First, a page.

What are the best exercises to keep going with linux after an intro course?
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What are the best exercises to keep going with linux after an intro course?
My course ends this week, with a final on next Tuesday and the book that I rented from the college book store (couldn't afford to buy it) goes back as well. It was Guide to Using Linux 4th edition by Michael Palmer and it had some good practice exercises. Trouble is the class hasn't lasted too long and I know if I want to keep going and more importantly retain this stuff I need to keep practicing. I've got a mac min running Yosemite and the terminal and I've got a pc running windows 8 so I can download one of the linux versions, but I don't really know of a good sources of practice problems that can help me really delve into this and get good.
There are many directions you can go in to broaden your Linux knowledge, such as server admin, database admin, web design, and so on.
Which one(s) most interest you?
If you haven't reached a point of being able to make such a choice, perhaps you could tell us a little more about what this course covered; that might help produce relevant suggestions.
You can find a wealth of information at The Linux Documentation Project. Much of it is rather dated, but, since it mostly concerns command line stuff, it's still generally valid. Garrels's Bash Guide for Beginners is quite good and does include practice exercises, Cooper's Advanced Bash-Scripting Guide was recently updated, and I still have a printed-out copy of Garrels's Introduction to Linux on my bookshelp (all of these are on the "Guides" page.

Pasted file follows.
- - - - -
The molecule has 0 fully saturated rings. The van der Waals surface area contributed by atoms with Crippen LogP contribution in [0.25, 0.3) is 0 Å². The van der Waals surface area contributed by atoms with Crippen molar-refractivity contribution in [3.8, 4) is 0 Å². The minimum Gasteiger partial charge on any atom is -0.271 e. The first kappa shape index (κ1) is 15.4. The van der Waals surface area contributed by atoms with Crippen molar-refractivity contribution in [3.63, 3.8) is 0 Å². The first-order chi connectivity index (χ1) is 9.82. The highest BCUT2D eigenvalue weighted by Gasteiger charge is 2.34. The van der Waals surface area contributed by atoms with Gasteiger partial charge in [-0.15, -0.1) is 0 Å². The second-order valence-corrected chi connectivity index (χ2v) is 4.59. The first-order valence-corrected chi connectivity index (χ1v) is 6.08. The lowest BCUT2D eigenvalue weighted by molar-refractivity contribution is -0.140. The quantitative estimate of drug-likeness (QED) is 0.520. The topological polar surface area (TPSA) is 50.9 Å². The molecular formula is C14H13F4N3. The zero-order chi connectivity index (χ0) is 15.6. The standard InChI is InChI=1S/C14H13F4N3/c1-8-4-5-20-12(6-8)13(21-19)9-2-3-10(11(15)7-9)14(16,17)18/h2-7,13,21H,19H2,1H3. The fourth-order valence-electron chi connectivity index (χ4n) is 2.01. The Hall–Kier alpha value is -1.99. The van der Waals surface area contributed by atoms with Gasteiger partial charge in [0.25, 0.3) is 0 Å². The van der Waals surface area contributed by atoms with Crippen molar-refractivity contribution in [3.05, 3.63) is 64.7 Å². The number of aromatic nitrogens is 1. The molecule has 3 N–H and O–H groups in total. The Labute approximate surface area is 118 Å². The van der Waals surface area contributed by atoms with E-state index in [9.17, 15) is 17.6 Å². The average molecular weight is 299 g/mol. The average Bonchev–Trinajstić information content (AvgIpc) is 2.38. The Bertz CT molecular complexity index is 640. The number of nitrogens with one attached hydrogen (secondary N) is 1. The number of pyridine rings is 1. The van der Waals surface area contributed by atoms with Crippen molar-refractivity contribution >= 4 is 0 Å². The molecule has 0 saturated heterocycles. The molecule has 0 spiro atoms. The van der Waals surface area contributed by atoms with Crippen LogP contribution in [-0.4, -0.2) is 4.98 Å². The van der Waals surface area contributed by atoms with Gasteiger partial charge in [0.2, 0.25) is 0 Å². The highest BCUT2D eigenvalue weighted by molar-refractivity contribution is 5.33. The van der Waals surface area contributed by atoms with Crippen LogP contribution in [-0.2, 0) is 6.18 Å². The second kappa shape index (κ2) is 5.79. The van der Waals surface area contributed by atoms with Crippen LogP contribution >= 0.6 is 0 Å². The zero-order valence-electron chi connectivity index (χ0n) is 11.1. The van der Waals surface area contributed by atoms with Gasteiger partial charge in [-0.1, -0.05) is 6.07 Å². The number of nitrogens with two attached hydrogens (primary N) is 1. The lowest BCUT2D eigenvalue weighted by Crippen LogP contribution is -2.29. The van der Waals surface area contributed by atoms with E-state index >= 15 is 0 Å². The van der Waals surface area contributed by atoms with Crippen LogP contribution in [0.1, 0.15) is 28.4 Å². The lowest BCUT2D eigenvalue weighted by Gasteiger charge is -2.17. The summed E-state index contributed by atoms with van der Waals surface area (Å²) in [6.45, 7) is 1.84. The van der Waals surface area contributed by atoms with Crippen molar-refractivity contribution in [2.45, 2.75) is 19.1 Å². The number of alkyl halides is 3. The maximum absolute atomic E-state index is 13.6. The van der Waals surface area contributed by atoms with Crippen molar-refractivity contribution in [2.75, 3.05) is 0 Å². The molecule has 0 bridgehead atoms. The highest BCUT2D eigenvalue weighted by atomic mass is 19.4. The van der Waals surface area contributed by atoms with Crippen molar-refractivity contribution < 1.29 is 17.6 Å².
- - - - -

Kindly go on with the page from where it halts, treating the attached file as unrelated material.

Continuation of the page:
I like to try and solve questions asked here - even if I never respond.
Then compare with the answers from people that really know what they are talking about. Great way to learn, and keeps you in touch with real day-to-day issues.
Learning the command line will teach you more about Linux than using the GUI.
Lots of good learning material is available for free online.
Starting with the basics of day to day use, then progress to system administration as the root user, then delve into anything that interests you. Have fun whilst learning.
If you want to have a career in administrating linux systems, Red Hat Linux Enterprise is a good choice. But it's not free, a free substitute is Centos. It's like Red Hat without the costs of tech support.
Last edited by Garyluvslinux; 07-24-2015 at 01:51 PM.
ON the command line try "man" and "info" and "help". Most desktops have well signposted help systems and may have "xman" a graphical version of "man". Some distros have a help files directory, on Slackware it is "/usr/doc/". If you can afford a cheap book try the "Linux Pocket Guide" by O'Reilly, which is not very big and not very expensive.
I hadn't really thought about the direction I could take with Linux. My degree goal is in computer forensics and when I took the linux course it was one of the requirements for the degree. It was more of a two months crash introduction than a full course. It left a lot out and concentrated on basic commands (file processing, security basics (chmod and umask), the pipes and redirection operators shell variables, a bit of how to use the VI editor and a little bit of awk. Minimal help, basically sink or swim.